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Personalised diets: anothr fad?

Published: November 30, 2018

Are personalised diets effective? Time will tell
Are personalised diets effective? Time will tell

The search for a diet that will effect weight-loss over the short term and subsequent weight maintenance over the long term has been ongoing for decades.

Many diets that make headlines and best sellers, while popular, rarely stand the test of time.
Research that has pitted high fat diets, low fat/high carbohydrate diets,and high protein diets of equal calories against each other has found little difference in weight loss among the participants in the short term.
In the long term, 6 months to a year the difference in weight loss is negligible and many of the participants gain back their lost weight.
None of the diets were easy to adhere to over the long term.
The majority of popular diets are based on calorie restriction, restriction of particular foods,  and/or a particular combination of macronutrients: carbohydrates, protein and fat.
Often it is the restriction in calories along with restriction of particular foods which makes the diets unsustainable.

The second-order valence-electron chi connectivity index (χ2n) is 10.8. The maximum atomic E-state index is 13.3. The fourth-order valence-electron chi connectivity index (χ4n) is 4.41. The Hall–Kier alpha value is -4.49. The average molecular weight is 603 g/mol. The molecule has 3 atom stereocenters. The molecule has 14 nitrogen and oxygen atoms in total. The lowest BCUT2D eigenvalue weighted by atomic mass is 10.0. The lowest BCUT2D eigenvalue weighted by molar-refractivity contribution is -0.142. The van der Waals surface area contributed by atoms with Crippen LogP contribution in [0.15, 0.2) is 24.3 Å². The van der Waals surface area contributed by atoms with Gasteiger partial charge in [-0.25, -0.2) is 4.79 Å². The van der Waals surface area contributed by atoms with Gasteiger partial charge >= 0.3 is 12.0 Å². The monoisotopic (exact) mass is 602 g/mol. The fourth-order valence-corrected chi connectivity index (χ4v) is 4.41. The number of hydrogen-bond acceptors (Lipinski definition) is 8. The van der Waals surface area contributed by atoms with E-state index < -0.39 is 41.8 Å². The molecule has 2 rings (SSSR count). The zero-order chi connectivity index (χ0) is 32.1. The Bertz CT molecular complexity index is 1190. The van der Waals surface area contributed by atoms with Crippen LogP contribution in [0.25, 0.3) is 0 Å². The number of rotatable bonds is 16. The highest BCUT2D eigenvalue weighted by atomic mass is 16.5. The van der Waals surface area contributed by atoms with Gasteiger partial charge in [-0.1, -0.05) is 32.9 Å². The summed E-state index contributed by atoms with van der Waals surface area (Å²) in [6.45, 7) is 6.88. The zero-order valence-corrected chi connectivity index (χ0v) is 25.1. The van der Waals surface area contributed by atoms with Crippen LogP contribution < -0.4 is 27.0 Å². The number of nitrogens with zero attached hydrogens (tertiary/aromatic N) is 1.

Over the years research has identified several factors which contribute to weight loss and weight gain some of which are inherent in your body and which you potentially cannot change.
Various hormones and enzymes such as ghrelin (an appetite stimulant), peptide YY (thought to be involved in satiety) and leptin (also thought to be involved in satiety), digestive enzymes and insulin are involved in the whole process of eating, digestion, absorption and utilisation of nutrients obtained in the food you eat.
Recent research suggests these factors potentially play a significant role in whether or not some people are successful at losing weight.
Researchers have identified three types of eaters who have significant problems losing weight:

  • Feaster
  • Craver
  • Emotional eater

Based on their scientific knowledge, the researchers from Oxford and Cambridge Universities in the UK put the following hypotheses to the test with a group of 75 participants over a period of 12 weeks.

The Feaster
The Feaster cannot stop eating once they start. In response to food in your...link to the full article to learn more.

Related Topics

Diet  Health  Weight  Hormones  Food Choices 

References

1.
Gropper, S.S., Smith, J.L. & Groff, J.L. (2005). Advanced Nutrition and Human Metabolism (4thEd.). Belmont, CA: Thomson Wadsworth.
2.
Center for Science in Public Interest, Nutrition Action Health Letter May 2013, May 2007, April 2013, March 2012, February 2012
3.
Winterman, D. (2015) In search of a personalised diet. BBC News Magazine
4.
Whitney, E. & Rady Rolfes, S. (2005). Understanding Nutrition. Belmont, CA: Thomson Wadsworth